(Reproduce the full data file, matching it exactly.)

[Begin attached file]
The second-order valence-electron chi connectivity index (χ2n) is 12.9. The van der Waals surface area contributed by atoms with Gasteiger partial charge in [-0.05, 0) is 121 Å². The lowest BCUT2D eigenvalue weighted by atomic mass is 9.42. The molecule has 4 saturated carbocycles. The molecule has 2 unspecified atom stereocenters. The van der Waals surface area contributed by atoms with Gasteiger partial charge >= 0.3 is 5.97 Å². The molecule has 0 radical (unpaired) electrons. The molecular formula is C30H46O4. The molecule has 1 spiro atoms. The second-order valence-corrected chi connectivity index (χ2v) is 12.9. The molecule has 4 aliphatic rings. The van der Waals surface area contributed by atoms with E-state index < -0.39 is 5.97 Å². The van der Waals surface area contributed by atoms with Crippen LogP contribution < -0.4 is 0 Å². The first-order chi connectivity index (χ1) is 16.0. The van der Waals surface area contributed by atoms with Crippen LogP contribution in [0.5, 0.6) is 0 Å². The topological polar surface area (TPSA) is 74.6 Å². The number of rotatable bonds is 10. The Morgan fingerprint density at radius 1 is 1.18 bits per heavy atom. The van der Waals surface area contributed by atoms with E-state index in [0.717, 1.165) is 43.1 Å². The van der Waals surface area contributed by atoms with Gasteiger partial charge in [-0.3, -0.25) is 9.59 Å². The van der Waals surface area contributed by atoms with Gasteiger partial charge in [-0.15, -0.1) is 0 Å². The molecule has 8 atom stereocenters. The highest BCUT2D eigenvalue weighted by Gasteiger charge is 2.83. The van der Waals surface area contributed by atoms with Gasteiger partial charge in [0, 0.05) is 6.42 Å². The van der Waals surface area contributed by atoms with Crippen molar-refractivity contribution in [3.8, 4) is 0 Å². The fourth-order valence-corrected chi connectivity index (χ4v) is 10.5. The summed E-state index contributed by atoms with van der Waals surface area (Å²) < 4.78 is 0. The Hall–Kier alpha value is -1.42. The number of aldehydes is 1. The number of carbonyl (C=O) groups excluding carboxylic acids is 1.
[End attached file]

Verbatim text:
The second-order valence-electron chi connectivity index (χ2n) is 12.9. The van der Waals surface area contributed by atoms with Gasteiger partial charge in [-0.05, 0) is 121 Å². The lowest BCUT2D eigenvalue weighted by atomic mass is 9.42. The molecule has 4 saturated carbocycles. The molecule has 2 unspecified atom stereocenters. The van der Waals surface area contributed by atoms with Gasteiger partial charge >= 0.3 is 5.97 Å². The molecule has 0 radical (unpaired) electrons. The molecular formula is C30H46O4. The molecule has 1 spiro atoms. The second-order valence-corrected chi connectivity index (χ2v) is 12.9. The molecule has 4 aliphatic rings. The van der Waals surface area contributed by atoms with E-state index < -0.39 is 5.97 Å². The van der Waals surface area contributed by atoms with Crippen LogP contribution < -0.4 is 0 Å². The first-order chi connectivity index (χ1) is 16.0. The van der Waals surface area contributed by atoms with Crippen LogP contribution in [0.5, 0.6) is 0 Å². The topological polar surface area (TPSA) is 74.6 Å². The number of rotatable bonds is 10. The Morgan fingerprint density at radius 1 is 1.18 bits per heavy atom. The van der Waals surface area contributed by atoms with E-state index in [0.717, 1.165) is 43.1 Å². The van der Waals surface area contributed by atoms with Gasteiger partial charge in [-0.3, -0.25) is 9.59 Å². The van der Waals surface area contributed by atoms with Gasteiger partial charge in [-0.15, -0.1) is 0 Å². The molecule has 8 atom stereocenters. The highest BCUT2D eigenvalue weighted by Gasteiger charge is 2.83. The van der Waals surface area contributed by atoms with Gasteiger partial charge in [0, 0.05) is 6.42 Å². The van der Waals surface area contributed by atoms with Crippen molar-refractivity contribution in [3.8, 4) is 0 Å². The fourth-order valence-corrected chi connectivity index (χ4v) is 10.5. The summed E-state index contributed by atoms with van der Waals surface area (Å²) < 4.78 is 0. The Hall–Kier alpha value is -1.42. The number of aldehydes is 1. The number of carbonyl (C=O) groups excluding carboxylic acids is 1.